When I posted on Friday, little did I know that yesterday was Daren’s birthday! (thank you Facebook). Yesterday afternoon, my brother and I ran into Daren at The Pour House, official pub of Five for Friday, and were able to celebrate the occasion with him. Happy Birthday Daren, godfather of this column and my trivia-style ethics seminars.
Now, on to the answers.
One perfect score this week: Matt Anderson, Pratt Vreeland
Others on the Honor Roll:
- Bob Gensburg, Gensburg, Atwell, & Greaves
- Robert Grundstein
- Keith Kasper, McCormick, Fitzpatrick, Kasper & Burchard
- Cassandra LaRae-Perez, Primmer (*special bonus for Question 5)
- Team Liberty (ACLE of Connecticut)
- Hal Miller, First American
Which doesn’t belong?
- A. Social Media
- B. Safekeeping Property
- C. Competence
- D. Advertising
Choices B, C, and D are the titles of Rules 1.15, 1.1, and 7.2 of the Rules of Professional Conduct. There is no rule entitled (or that specifically deals with) “social media.” My outline on legal ethics of social media is HERE.
Lawyer represents Landlord. Lawyer mails notice of eviction to Tenant.
A few days later, Lawyer listens to his voice mail. After the beep, a voice says:
“Hi. I’m Tenant. My friend told me you handle evictions. I just got an eviction notice and would like some legal advice. Please call me at 802-xxx-xxx.”
Which is most likely under Vermont’s Rules of Professional Conduct?
- A. Lawyer must withdraw from representing Landlord.
- B. Lawyer must call Tenant back.
- C. If Tenant denies receiving the notice of eviction, Lawyer may use the voice mail message.
- D. If Tenant denies receiving the notice of eviction, Lawyer may have a conflict.
Maybe the question was poorly phrased. However, in this instance, Tenant attempted to consult with Lawyer. Thus, the information conveyed by Tenant is confidential. The best answer here is “D.” I’m not aware of any scenario, absent informed consent to disclose, in which a lawyer may use against someone information that the person conveyed in a good-faith attempt to secure legal advice. Here, Tenant is most likely a “prospective client” for the purposes of the Rules of Professional Conduct. See, Rule 1.18. Lawyer may represent Landlord, provided that Lawyer did not receive from Tenant information that could be significantly harmful to Tenant. If Tenant claims not to have received the notice, Lawyer cannot disclose the voice mail and, as a result, has a conflict under Rule 1.7 in that Lawyer’s duties to Tenant conflict with Lawyer’s duties to Landlord.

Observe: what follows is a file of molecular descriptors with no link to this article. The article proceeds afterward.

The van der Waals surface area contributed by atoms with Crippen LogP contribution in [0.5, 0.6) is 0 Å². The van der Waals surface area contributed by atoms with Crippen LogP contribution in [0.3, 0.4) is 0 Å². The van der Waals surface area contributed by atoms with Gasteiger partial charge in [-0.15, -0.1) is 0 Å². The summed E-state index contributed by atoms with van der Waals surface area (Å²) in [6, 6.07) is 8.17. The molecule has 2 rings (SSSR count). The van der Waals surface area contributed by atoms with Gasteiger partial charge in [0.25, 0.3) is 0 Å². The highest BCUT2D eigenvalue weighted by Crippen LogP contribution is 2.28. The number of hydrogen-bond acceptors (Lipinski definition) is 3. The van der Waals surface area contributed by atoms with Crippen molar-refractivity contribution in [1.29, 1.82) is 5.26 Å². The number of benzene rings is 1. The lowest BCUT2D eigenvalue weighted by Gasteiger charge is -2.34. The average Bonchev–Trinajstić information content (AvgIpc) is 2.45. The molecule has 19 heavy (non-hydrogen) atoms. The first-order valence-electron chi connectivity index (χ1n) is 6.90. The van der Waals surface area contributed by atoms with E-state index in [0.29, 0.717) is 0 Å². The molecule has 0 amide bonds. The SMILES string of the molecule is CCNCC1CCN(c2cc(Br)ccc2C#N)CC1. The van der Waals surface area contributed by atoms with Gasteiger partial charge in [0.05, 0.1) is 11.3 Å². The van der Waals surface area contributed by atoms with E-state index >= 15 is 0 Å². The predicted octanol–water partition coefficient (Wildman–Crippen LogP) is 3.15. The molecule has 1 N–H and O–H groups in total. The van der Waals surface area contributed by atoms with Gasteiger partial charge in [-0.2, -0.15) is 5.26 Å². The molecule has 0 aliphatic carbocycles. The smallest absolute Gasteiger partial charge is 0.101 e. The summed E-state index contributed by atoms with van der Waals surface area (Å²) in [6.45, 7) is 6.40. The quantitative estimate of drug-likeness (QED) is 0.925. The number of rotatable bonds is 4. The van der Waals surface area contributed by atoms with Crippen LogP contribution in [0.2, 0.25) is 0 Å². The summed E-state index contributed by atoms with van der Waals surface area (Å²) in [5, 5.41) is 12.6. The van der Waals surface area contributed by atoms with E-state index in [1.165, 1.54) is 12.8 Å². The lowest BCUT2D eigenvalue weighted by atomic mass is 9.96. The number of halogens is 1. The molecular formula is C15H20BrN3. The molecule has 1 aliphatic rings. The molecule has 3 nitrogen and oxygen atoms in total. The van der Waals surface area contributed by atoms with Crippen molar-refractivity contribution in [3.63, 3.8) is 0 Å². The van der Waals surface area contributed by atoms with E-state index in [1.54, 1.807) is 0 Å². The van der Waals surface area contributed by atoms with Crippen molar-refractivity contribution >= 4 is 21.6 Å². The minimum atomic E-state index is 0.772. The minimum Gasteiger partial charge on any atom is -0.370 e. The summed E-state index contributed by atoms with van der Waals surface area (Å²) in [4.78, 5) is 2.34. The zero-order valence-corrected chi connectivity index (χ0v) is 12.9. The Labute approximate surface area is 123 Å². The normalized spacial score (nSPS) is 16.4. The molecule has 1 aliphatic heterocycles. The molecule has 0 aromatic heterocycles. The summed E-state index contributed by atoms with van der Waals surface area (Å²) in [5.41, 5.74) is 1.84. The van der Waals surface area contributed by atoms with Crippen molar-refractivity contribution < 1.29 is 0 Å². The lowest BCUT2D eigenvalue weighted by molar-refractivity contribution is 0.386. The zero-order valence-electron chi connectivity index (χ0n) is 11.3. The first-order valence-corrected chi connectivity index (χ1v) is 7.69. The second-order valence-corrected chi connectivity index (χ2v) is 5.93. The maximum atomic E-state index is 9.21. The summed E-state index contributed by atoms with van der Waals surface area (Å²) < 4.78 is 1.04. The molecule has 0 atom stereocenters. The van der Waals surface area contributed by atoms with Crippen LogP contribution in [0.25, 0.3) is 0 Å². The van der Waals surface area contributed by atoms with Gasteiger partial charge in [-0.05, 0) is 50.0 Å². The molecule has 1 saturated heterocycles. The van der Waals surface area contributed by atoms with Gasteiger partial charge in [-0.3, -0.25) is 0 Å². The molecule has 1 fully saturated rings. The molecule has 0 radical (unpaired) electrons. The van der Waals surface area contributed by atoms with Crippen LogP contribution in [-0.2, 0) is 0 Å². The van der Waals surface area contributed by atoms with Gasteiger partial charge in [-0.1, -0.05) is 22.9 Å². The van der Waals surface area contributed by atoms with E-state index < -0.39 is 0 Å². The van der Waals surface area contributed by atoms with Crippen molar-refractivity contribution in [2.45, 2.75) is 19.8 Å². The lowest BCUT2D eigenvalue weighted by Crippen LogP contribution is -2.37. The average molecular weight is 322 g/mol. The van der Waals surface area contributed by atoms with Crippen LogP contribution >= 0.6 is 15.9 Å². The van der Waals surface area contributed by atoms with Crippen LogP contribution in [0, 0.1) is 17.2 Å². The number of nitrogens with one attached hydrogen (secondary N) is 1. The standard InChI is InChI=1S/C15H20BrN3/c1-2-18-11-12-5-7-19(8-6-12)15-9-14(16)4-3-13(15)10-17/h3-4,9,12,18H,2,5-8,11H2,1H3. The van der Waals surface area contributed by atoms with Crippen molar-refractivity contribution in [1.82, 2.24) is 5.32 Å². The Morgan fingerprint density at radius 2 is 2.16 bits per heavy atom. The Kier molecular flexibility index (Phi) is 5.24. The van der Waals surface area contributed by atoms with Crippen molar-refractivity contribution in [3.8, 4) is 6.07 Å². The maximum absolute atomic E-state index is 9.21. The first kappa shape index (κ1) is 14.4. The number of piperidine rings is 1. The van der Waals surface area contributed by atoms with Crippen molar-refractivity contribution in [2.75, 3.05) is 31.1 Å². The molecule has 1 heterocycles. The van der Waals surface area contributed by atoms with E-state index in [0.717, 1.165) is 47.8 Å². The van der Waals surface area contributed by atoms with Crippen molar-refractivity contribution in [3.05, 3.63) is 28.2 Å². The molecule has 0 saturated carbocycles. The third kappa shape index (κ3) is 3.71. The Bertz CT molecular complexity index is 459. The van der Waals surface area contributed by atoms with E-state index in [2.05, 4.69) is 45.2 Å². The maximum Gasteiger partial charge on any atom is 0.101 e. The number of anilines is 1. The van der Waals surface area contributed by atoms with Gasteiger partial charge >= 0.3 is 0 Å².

Attorney called me with an inquiry. I listened. Then, I asked: “did you confirm it in writing and provide your client with a written explanation of what you’d do for her?”
Attorney answered “no.” To which I replied “Houston, we have a problem.”
What did Attorney call to discuss? (please be specific)
A non-refundable fee. See, (new) Rule 1.5(f). Most of you were in the ballpark, indeed with very good seats. Only Matt, however, was on home plate.
Attorney represents Mork. Mork intends to sue Mindy.
Attorney is married to Lawyer. Attorney and Lawyer do not work in the same firm.
Mindy hires Lawyer.
Which is most accurate under Vermont’s Rules of Professional Conduct?
- A. Attorney and Lawyer do not have conflicts of interest.
- B. At a minimum, Mork & Mindy are entitled to be informed that Attorney & Lawyer are married. See, Rule 1.7, Comment 11.
- C. If Attorney withdraws due to the conflict presented by being married to Lawyer, the conflict is imputed to all others in Attorney’s firm.
- D. The rules specifically prohibit a lawyer from representing someone in a matter in which an adverse party is represented by a lawyer who is “closely related by blood, marriage, or civil union.”
Jimmy received his law degree from the University of American Samoa. His natural instincts as a con artist led him to cross several ethical boundaries while practicing law in New Mexico. From filing fraudulent insurance claims, to advertising violations, to assisting drug clients in money laundering schemes.
You might know Jimmy better by another name he uses. A name he concocted from the phrase “It’s all good, man.”
Name one of the two TV shows on which you might have seen Jimmy.
Jimmy McGill practiced under the name “Saul Goodman” in Breaking Bad and Better Call Saul. Kudos to Cassandra for knowing that Jimmy’s nickname is “Slippin’ Jimmy,” a name that harkens back to the days where he’d intentionally “slip” and fall in order to make fraudulent claims.